Tyler, the Creator had good reason to cancel his U.K. tour. He’s been banned from entering the place.
The rapper scrapped his four-date visit to England, Ireland and Northern Ireland because, in his own words, he’s not allowed in the U.K. for 3-5 years. It turns out violent and misogynistic lyrics of years past have come back to haunt him.
“BASED ON LYRICS FROM 2009 I AM NOT ALLOWED IN THE UK FOR 3-5 YEARS ( although i was there 8 weeks ago) THAT IS WHY THE SHOWS WERE CANCELLED,” he wrote on Twitter.
Tyler was scheduled to play shows in Belfast and Dublin this week and take the stage at the Reading and Leeds festivals on the weekend, but the Odd Future frontman didn't make the trip.
It’s the second national tour the controversial hip-hop artist has had to unravel in as many weeks. The Australia leg of his Cherry Bomb World Tour was rubbed out amid protests led by Collective Shout, which campaigns against the objectification of women and sexualization of girls. On that occasion, Tyler told his Twitter followers he’d been banned by Australia’s authorities, though the promoters of the now-nixed tour say that isn’t strictly the case.
A spokesperson for the Home Office declined to address his apparent U.K. border-ban, though the following statement was issued: "Coming to the U.K. is a privilege, and we expect those who come here to respect our shared values,” the Guardian reports. “The Home Secretary has the power to exclude an individual if she considers that his or her presence in the U.K. is not conducive to the public good or if their exclusion is justified on public policy grounds."
Tyler’s punishment likely stems from his self-produced 2009 mixtape Bastard and his full-length debut album Goblin from 2011. Tyler has distanced himself from some of those earlier works which contain lyrics his critics say glorify rape and violence. He was a teen when he penned those songs, but it would seem many haven’t forgiven or forgotten.
In a blog post, Tyler's manager Christian Clancy pulls “highlights” from a letter he says came from the Secretary of State for the Home Department which claims Tyler's works "encourages violence and intolerance of homosexuality” and “fosters hatred with views that seek to provoke others to terrorist acts.”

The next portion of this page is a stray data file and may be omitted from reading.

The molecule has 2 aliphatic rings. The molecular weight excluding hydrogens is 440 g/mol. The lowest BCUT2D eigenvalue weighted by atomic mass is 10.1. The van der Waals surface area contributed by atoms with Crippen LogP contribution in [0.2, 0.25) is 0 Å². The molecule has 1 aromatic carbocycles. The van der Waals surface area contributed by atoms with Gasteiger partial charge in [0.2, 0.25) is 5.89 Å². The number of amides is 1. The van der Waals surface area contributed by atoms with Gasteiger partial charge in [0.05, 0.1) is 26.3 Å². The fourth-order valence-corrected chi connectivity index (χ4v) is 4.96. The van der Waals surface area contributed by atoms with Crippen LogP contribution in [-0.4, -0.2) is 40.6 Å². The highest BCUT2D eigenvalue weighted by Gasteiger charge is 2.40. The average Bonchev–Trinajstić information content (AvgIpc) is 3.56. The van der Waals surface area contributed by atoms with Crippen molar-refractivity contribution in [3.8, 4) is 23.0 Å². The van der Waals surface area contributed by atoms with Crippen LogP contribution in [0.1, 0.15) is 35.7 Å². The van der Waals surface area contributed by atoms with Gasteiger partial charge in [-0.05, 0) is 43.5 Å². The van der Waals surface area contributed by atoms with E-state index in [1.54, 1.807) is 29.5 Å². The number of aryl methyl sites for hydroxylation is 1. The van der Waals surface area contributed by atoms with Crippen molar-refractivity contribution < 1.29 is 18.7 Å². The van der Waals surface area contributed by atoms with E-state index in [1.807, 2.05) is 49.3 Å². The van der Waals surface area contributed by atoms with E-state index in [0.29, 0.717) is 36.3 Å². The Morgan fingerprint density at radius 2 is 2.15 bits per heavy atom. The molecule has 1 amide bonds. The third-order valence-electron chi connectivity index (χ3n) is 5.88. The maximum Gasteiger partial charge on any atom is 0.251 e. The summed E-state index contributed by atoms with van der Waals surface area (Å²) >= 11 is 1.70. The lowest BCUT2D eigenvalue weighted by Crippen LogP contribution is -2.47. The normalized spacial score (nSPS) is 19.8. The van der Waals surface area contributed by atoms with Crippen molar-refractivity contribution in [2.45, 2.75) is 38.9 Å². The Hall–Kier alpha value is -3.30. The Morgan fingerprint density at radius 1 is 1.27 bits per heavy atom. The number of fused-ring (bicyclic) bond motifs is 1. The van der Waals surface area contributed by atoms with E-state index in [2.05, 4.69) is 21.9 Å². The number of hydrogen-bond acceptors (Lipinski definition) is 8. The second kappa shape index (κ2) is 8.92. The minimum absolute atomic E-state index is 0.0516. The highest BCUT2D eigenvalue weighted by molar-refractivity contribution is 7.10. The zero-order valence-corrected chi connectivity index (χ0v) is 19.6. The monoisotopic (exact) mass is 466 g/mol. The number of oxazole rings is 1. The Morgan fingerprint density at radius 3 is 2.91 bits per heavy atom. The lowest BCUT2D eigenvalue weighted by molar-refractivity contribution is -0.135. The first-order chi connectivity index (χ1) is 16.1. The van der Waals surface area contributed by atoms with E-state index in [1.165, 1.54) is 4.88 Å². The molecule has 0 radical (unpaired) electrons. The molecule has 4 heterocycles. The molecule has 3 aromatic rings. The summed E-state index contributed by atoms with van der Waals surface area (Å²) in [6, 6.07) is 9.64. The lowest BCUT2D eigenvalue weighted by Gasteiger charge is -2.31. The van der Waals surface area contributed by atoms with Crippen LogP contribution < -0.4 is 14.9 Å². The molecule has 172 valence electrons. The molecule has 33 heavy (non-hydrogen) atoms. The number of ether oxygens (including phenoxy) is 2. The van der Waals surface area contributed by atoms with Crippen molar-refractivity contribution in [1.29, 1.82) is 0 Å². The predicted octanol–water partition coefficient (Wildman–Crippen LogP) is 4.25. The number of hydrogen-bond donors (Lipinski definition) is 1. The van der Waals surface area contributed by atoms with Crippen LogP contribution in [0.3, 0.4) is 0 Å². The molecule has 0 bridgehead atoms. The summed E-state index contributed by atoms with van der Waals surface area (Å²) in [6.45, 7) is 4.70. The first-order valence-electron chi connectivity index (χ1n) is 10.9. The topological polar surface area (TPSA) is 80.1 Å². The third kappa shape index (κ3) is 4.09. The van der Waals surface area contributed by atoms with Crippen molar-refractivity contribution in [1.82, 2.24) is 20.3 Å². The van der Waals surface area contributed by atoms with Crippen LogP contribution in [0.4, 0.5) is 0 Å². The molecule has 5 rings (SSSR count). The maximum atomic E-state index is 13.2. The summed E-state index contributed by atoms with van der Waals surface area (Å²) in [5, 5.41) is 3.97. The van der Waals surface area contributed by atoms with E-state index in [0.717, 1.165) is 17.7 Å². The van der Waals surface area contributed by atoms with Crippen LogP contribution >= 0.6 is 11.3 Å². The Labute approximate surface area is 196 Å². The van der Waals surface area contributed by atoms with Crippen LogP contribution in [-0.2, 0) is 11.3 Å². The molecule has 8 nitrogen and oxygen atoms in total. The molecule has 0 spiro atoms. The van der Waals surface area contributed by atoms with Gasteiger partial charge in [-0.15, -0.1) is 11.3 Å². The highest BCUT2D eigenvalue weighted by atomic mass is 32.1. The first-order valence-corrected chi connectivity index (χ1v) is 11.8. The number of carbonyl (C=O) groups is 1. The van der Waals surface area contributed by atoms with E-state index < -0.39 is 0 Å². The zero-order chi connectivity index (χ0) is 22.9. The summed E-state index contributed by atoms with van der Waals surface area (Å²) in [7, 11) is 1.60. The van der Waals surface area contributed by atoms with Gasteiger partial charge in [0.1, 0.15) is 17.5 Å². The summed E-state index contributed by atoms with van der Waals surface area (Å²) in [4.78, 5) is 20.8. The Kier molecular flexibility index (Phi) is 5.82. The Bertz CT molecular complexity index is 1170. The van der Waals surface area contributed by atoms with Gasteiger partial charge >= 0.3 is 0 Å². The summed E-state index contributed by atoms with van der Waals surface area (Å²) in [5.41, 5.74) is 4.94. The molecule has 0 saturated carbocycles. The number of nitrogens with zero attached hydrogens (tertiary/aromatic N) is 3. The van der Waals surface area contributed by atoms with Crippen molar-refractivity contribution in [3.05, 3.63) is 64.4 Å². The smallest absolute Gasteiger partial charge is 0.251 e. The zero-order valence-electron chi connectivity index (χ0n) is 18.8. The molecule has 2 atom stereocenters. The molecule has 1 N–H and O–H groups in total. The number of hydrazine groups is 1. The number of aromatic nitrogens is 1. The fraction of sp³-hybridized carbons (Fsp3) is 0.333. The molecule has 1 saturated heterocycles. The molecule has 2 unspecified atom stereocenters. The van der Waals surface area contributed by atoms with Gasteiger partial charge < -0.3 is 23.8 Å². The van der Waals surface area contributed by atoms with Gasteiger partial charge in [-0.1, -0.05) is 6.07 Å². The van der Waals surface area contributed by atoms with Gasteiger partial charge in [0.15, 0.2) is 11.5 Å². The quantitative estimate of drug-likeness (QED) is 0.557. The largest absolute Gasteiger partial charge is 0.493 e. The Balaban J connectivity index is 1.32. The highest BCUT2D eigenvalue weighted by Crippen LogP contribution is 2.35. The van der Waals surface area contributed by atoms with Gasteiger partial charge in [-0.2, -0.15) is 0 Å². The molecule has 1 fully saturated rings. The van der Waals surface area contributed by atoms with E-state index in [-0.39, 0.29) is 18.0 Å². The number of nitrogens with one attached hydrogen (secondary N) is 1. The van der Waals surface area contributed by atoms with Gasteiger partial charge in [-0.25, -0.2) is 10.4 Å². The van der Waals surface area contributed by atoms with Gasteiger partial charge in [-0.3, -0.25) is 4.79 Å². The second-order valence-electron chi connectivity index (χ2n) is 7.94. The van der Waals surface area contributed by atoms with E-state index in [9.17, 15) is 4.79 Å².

Clancy, who says the California artist has visited the U.K. more than 20 times in the last 5 years "without incident," admits those earlier recordings “make me cringe” but warns against punishing someone for reaching adulthood.
“This is a broader issue of free speech, with new lines being drawn that include reaching back in time without acknowledging growth. In fact, punishing growth,” he writes. “What I do know is Tyler is part of an argument that is counter to who he has become. How do you punish someone for growing up? Since the letter acknowledged he was writing from an alter ego perspective does this then apply to book writers? The fact that he has evolved into someone who has acknowledged and grown out of that is simply lost in the narrative. Is he not worthy of the pat on the back for becoming aware and making changes? What message does that send? Is race a conscious or subconscious factor at all?”
Tyler isn’t the first U.S. rapper banned from the U.K. Snoop Dogg was denied a U.K. tour visa in 2007 for his role in a fracas the previous year at Heathrow Airport. And Busta Rhymes was barred from entering the U.K. in 2008 due to unresolved convictions in his homeland.